20. 57 – Visit some of the “other” peninsulas… Dingle, Beara, Achill Island, Inishowen, Cooley, Hook Head… to name a few.

    58 – The Book of Kells is nice, but WOW to the Chester Beatty Library attached to Dublin Castle… the ultimate for lovers of old books.

    59 – When going to Dublin, stay in one of the towns along the DART… cozy seaside atmosphere and only a short train ride from city centre.

    60 – Do your homework on car rental insurance. Most credit cards don’t cover it in Ireland, and it’s confusing when the person at the desk is trying explain things after an overnight flight.

  21. 61 – Three words…FLY SHANNON AIRPORT!!!

    It’s so much more manageable than Dublin, especially if you’re driving. Even if you decide to fly into Shannon and out of Dublin, it’s a better experience.

    Sadly, they keep cutting flights from Shannon.

  22. 62 – Study the history, culture and geography of Ireland before going. There is so much to see and in a country so rich with centuries of history, it will help you better appreciate what you see.

    63 – Visit a pub daily!!!! The Irish socialize in the pub versus in the home. There are real women in Ireland who drink real beer (Guinness) instead of Miller Lite!!!

    64 – Don’t plan on Fishing in Ireland until after St. Patricks day. Hire a guide, they treat you very well!

  23. 65 – Don’t expect a lot from the average mass in holy Ireland. Each one I attended lasted about 30 minutes… we were in and out of there in no time.

  24. 66 – Stay up as late as you can after arrival with no or only a short nap (1 – 2 hours max) if needed. Getting to bed around 10 or so will help adjust your body clock to Irish Time.

    67 – Get a decent start every morning to fit in as much as you can through the day (aim to be ON the road by 9am)

    68 – When staying in town or city, if you are a light sleeper, ask for a room not on facing the street.

    69 – Make sure your Dublin hotel rooms are Reserved ahead of time.

    70 – Speaking of Dublin, you will not need a rental car while staying in the city – it’s expensive to park and you don’t want to drive around Dublin anyway.

    71. And speaking of Overnight stays, make sure your first and last nights are reserved.

    72 – Dublin is a Big City! Stay safe especially at night and when visiting ATMs.

    73 – When heading out for the night, grab some business cards from your hotel/B&B. Finding your way back “home” in the dark can be more difficult than you think. A name or phone number can be useful.

    74 – Speaking of “the dark”, try not to be driving after dark. In particular, try not to be looking for your B&B to check in after dark.

    75 – When eating out, don’t expect the wait staff to be overly attentive. You may even need to ask for your bill. It’s not poor customer service, it’s the culture of not being too intrusive on your meal.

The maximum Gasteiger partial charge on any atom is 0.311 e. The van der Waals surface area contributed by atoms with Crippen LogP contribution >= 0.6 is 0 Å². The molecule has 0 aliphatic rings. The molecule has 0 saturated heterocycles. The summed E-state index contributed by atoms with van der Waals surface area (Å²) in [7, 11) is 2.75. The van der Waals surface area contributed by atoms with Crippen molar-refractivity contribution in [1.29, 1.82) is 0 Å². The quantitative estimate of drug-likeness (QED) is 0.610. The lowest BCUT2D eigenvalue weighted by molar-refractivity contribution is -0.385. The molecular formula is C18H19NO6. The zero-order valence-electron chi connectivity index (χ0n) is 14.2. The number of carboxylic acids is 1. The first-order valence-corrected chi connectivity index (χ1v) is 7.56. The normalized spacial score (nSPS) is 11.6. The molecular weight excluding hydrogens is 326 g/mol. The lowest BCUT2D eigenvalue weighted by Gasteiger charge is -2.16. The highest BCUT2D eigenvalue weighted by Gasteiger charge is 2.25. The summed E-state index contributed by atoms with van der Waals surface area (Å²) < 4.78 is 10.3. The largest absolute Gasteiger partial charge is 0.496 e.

76 – Coffee (and soda) is charged by the cup; tea is charged by the pot. A pot of tea will usually have 2 to 3 cups worth of hot water.

    77 – If you take cream with your coffee ask for milk – otherwise you may get a plate full of real whipped cream (and a funny look when ordering.)

    78 – Whenever you park your car, fold in your mirrors!

    79 – Weekends are the best time to find: a) Gaelic games and b) music in pubs

    80 – Summer mornings in Ireland come early! Hair clips or clothes pins or even safety pins work great to keep curtains closed.

    I really could keep going… ;o)

  25. 81 – Climb fences, climb hills, and go through gates to get to sites. Ask permission if there is someone around. If so, you may be charged a nominal fee. Most of the good stuff isn’t where the tourists go. Watch for small road signs indicating landmarks, monastic sites and other points of interest. Watch for interesting stone piles on a hill or in a field. Take the back roads, you’ll see a lot more.

    82 – Take reusable grocery bags to the grocery stores. You will be charged for shopping bags (as much as a Euro each), and it is easier to bring your own (sturdier) ones. We brought a couple nylon mesh grocery bags from home and kept them in the car. The bags at IKEA that sell for .59 are great as well. Dunnes Stores have bags you can purchase for about 2 Euro that are large and reusable and make a good souvenir.

    83 – When you get your rental car, open the boot/trunk. Check to see that there is a spare tire. Then check if it is the spare tire that fits the car. Don’t find yourself out on the Beara Peninsula at 10pm on a Sunday night with a flat and the spare won’t fit!

  26. 84 – Priority – a very good pair of walking shoes (previousely “broken-in”). Walking around Dublin, and all parts of Ireland, bring you to the people!

    85 – If possible, locate in mid-South, Southeast and Southwest Dublin. Easier for daily trips to the various locations.

    86 – Don’t miss a walk to and through Trinity College(S.E. Dublin)…Old Library (the Long Room), Book of Kells, and much more.

    87 – Rest and relax with a picnic (sandwich and drink) in nearby St. Stephen’s Green; then walk throug the beautiful grounds.

    88 – After the food and rest, head back “home” via Grafton Street – plenty of fine shopping.

    89 – In S.W. Dublin be sure to visit City Hall, Dublin Castle and Christ Church Cathedral. Also, nearby the Chester Beatty Library and Gallery of Oriental Art.

    90 – Take a rest and head down to Temple Bar, a fantastic arts and entertainment district.

    Ahhh…the memories…

  27. I haven’t been to Ireland since 1992, but I’m going again this summer and struggling not to overplan.

    91 – The best times I ever had were just enjoying the small things.

    92 – The high point was probably a weekend trip to Donegal, hitting Sleive League during the day, pubs at night, my friend and I getting up to sing and play guitar, totally welcomed by the locals. Even the bus ride from Dublin was fun and interesting.

    93 – So I guess my tip (especially to myself) is: take it easy!

  28. 94 – Take the horsedrawn carriage ride a Birr Castle. The gardens are just too big to enjoy any other way.

    95 – Pull off the road when you see a holy well or a brown heritage sign.

    96 – Listen to every episode of the Irish Fireside podcast. They’re great.

    • what is holy well or a brown heritage sign

  29. 97 – Many stores will pack and ship your purchases for a reasonable price… and you won’t be charged the tax if you ship out of the EU.